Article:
Platinum Tax Defenders helps business owners and individuals to take advantage f every tax credit available to them
(PRWEB) February 21, 2013
Platinum Tax Defenders: many small businesses, self-employed individuals and independent contractors risk paying higher taxes due to lack of knowledge about tax credits they are eligible for, or not being updated with the recent changes. In the same way that 25% of low-earning taxpayers miss out on the Earned Income Tax Credit, according to an article published by New York Daily News (A Fuller Picture in the Small-Business Tug of War by: TRIP GABRIEL), small business owners are often too busy to research complex regulations of credits which could result in refunds. In June 2012, the Wall Street Journal reported that more than 65% of surveyed small business owners did not know whether or not they qualified for a healthcare tax credit made available in 2010. Platinum Tax Defenders offers tips on relatively unknown tax credits, and suggests that professional tax resolution services may also be helpful in minimizing the cost of back taxes and avoid missing credits they are entitled to, and taking advantage of these credits can be a step towards tax relief for taxpayers suffering from back taxes and other tax related issues.
Out of the expected "millions" of small businesses with fewer than 25 full-time employees eligible for the health care tax credit, the Government Accountability Office says that a mere 170,000 applied for the credit. The Small Business Majority cited lack of awareness in half of polled business owners about certain tax credits. Owners of companies grossing between $1 million and $20 million indicated that lack of awareness factors certainly included the strain of paperwork and low time-to-benefit ratio.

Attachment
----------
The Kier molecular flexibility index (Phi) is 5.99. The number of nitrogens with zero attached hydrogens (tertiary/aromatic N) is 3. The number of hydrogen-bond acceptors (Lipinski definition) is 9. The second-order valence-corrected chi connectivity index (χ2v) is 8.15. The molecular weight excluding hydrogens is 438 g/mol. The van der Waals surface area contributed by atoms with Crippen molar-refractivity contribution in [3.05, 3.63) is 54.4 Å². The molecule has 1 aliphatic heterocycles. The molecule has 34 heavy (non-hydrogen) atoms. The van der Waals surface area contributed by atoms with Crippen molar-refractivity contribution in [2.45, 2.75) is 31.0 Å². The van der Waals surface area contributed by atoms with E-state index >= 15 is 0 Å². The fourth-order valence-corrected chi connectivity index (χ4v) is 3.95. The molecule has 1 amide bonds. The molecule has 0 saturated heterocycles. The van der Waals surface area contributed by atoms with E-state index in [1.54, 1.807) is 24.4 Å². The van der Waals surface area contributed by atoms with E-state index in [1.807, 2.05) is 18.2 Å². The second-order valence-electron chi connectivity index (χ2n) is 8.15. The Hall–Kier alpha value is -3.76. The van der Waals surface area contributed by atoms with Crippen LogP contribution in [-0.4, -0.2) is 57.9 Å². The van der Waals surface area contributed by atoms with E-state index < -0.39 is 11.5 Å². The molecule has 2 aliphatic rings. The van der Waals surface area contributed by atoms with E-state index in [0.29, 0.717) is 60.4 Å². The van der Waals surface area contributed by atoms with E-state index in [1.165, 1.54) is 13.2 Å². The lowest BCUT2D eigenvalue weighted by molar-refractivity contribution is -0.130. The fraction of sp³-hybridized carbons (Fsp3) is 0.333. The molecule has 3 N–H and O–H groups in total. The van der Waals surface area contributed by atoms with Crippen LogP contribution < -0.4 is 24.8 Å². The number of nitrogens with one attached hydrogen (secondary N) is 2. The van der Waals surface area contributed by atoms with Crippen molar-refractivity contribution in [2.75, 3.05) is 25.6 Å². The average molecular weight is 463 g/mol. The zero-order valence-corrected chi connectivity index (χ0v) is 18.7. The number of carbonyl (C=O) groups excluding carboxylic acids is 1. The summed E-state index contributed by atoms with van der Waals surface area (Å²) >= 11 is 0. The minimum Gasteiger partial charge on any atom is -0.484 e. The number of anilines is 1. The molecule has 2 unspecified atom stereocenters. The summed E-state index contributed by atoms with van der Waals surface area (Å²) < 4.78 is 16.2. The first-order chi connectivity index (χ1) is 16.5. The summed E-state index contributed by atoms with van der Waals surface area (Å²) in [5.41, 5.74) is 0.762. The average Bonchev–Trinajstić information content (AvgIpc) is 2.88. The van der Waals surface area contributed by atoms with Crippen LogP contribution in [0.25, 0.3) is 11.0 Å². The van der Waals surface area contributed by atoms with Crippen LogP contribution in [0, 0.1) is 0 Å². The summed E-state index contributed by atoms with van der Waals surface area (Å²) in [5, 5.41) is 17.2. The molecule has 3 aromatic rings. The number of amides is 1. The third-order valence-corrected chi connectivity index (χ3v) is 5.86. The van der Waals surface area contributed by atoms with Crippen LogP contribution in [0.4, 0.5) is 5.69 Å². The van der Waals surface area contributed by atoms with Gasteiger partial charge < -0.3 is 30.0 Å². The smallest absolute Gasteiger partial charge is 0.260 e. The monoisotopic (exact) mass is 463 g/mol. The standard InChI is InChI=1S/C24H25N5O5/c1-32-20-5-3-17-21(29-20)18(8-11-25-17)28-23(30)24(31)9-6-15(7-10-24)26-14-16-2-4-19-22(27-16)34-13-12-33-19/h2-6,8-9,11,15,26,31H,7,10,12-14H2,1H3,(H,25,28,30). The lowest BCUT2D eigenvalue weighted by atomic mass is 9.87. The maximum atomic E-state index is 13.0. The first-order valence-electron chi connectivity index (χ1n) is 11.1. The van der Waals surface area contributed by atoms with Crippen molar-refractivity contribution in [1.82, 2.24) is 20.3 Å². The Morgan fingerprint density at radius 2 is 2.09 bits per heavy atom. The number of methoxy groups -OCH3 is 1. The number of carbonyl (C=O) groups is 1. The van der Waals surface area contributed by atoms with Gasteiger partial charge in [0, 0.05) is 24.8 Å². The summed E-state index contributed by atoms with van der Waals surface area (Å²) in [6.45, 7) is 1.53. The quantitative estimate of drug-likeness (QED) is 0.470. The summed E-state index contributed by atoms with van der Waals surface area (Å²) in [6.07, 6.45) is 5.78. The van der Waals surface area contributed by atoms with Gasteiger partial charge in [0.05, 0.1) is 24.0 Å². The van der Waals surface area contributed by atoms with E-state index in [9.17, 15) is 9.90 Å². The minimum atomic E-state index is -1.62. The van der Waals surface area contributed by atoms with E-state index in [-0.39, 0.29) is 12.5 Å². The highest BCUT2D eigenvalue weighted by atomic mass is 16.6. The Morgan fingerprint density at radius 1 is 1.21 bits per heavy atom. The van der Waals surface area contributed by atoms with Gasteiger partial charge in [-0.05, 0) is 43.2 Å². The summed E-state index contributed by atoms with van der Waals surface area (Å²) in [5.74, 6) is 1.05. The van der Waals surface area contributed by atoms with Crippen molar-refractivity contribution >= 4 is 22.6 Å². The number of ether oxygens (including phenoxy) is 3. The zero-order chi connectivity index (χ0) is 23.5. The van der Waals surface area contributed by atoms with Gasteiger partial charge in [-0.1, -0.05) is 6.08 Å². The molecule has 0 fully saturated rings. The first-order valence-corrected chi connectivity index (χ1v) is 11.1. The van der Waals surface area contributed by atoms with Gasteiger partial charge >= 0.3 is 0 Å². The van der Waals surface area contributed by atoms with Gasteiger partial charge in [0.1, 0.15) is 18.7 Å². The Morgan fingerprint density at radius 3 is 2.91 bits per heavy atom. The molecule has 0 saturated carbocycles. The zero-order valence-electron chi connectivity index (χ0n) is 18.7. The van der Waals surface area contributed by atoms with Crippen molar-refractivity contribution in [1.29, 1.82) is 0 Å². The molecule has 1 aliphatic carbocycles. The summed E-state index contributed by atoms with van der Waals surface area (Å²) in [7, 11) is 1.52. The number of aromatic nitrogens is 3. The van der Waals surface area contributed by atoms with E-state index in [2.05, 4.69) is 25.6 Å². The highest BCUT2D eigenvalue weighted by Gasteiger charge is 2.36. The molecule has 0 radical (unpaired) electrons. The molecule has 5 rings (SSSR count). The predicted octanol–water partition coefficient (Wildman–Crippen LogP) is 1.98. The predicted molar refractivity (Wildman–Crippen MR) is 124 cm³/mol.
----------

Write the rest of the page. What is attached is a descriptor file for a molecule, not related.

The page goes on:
The Earned Income Tax Credit (EITC), aimed toward low-income earners, can sometimes apply to small business owners or self-employed contractors who file a Schedule C on their personal income tax return. New York Daily News pointed out that EITC lack of awareness could cost taxpayers between the average deduction of $2,200, and the maximum tax credit of $5,900. The IRS has even set aside an EITC Awareness Day, which underlines the public's lack of knowledge about existing tax breaks.
Sherri Gastelum, the president of Platinum Tax Defenders also points out that the Other nearly unknown tax credits include the new markets tax credit, the credit for railroad track maintenance, the 15-year improvements credit for leaseholds and restaurants, the deduction for charitable giving of food inventory, and the many energy-efficient credits. The New Markets Tax Credit is geared toward the real estate development and improvement of areas suffering from a 20% poverty rate, and has existed since the year 2000 with little public knowledge. The Food Inventory credit only applies if the food is consumable by humans, is used for the needy, and not to be traded for cash value or in payment for services rendered.
Since qualifications and regulations can be quite confusing, Platinum Tax Defenders urges self-employed taxpayers, especially those with back tax issues, to consider a tax resolution specialist for help. Payment plans, collection appeals and an Offer in Compromise can be the best solution for business owners struggling under delinquent taxes from prior years, but like the tax credits, it is sometimes easier to be disqualified than to qualify.
Platinum Tax Defenders has a dedicated team of 10 professionals (including tax attorneys, CPA's and former IRS agents) with a ten-year track record of stopping bank levies and removing tax liens. Most initial consultations range from 20 to 45 minutes, in which a qualified tax resolution professional can examine the specifics of the situation and offer strategies for dealing with the IRS.